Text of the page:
From 1839 to 1842, the British attacked China over the Chinese government's decision to ban opium. The French joined the fray between 1856 and 1860. The military superiority of the Western powers resulted in the legalization of opium in China. Karma – in the form of China's payback to the Western powers – is a bitch.
Regulatory capture refers to a type of “corruption,” in which a member of a regulatory body goes on to join those they once regulated. It's best thought of as having the fox guard the hen house. Last week, the FDA’s “top” tobacco scientist left for ... Philip Morris International (PMI), the makers of, among other brands, Marlboro cigarettes.
A recent vaping-related lawsuit in North Carolina illustrates the problem with public health's black-or-white thinking about the effects of electronic cigarettes.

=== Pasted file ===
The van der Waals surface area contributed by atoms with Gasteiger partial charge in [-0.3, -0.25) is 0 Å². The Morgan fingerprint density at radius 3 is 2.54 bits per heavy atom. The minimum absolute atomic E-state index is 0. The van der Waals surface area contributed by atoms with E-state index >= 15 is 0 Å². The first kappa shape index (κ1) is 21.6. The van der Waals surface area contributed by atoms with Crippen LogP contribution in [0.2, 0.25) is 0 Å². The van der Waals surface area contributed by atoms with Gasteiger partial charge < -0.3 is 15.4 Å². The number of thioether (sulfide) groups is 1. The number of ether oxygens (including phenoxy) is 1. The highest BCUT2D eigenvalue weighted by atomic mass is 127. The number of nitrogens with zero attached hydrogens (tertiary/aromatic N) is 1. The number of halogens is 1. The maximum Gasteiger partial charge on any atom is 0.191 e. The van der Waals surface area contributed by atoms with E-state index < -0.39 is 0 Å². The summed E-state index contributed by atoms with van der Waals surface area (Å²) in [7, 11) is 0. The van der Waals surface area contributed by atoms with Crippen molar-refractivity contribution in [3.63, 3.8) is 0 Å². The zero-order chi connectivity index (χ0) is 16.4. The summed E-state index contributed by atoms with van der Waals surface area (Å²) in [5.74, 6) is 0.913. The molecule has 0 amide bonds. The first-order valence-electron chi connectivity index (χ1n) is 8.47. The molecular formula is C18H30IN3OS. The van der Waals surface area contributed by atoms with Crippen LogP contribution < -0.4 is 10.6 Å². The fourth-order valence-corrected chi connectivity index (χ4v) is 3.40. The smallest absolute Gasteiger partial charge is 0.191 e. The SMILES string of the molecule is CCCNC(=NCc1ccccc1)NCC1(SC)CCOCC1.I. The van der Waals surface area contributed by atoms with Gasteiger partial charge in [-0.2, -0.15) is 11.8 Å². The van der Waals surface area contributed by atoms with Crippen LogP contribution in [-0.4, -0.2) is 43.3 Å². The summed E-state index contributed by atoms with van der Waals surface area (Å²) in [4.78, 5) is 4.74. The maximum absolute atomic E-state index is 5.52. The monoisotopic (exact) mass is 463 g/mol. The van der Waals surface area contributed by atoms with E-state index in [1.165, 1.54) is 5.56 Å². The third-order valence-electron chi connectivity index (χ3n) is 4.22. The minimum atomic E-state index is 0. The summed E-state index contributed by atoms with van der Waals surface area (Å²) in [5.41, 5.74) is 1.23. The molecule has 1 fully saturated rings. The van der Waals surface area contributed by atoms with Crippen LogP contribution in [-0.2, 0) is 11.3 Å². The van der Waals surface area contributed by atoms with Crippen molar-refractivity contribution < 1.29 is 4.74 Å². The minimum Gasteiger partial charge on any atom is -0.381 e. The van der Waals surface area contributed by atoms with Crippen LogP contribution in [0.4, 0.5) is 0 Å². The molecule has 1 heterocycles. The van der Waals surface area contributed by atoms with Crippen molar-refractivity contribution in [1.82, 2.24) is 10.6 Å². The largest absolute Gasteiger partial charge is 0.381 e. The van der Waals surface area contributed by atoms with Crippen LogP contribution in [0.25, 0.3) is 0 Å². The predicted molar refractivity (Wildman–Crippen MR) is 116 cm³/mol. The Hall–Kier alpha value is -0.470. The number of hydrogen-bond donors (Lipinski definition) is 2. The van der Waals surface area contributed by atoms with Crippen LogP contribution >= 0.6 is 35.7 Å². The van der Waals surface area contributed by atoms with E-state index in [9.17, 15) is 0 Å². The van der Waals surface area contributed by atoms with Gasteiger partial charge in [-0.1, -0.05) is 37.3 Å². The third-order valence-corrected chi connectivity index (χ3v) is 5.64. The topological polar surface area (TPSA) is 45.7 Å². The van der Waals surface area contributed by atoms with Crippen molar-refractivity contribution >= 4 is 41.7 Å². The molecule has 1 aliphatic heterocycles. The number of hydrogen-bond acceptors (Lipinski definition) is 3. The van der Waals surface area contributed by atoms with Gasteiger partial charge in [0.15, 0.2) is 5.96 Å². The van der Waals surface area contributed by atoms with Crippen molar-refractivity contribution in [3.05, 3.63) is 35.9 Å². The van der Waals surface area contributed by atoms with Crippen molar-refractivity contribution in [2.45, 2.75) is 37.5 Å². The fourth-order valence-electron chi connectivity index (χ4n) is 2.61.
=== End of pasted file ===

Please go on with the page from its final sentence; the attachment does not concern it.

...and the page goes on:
Time for a riddle: Q: What is the difference between Pez and Juul? A: Not much. Both companies sell products intended to help people stop smoking, and both use fruit flavors to market them to children. If you want to see what Pez and Juul have in common you better read this.
A JUUL smoker is injured by vaping, then experiences a conversion and will never use the e-cig again. A modern-day story of the sinner redeemed. If only the story was true, and not a series of half-truths wrapped in righteous indignation.
The Guardian's health page is scaremongering about e-cigarettes and pushing bizarre solutions to obesity. This is what happens when political activists write about public health.
To halt a perceived gateway to smoking, San Francisco recently banned all flavored tobacco products. The science is complex, which is why there's so much room for each side to claim harm, or no harm.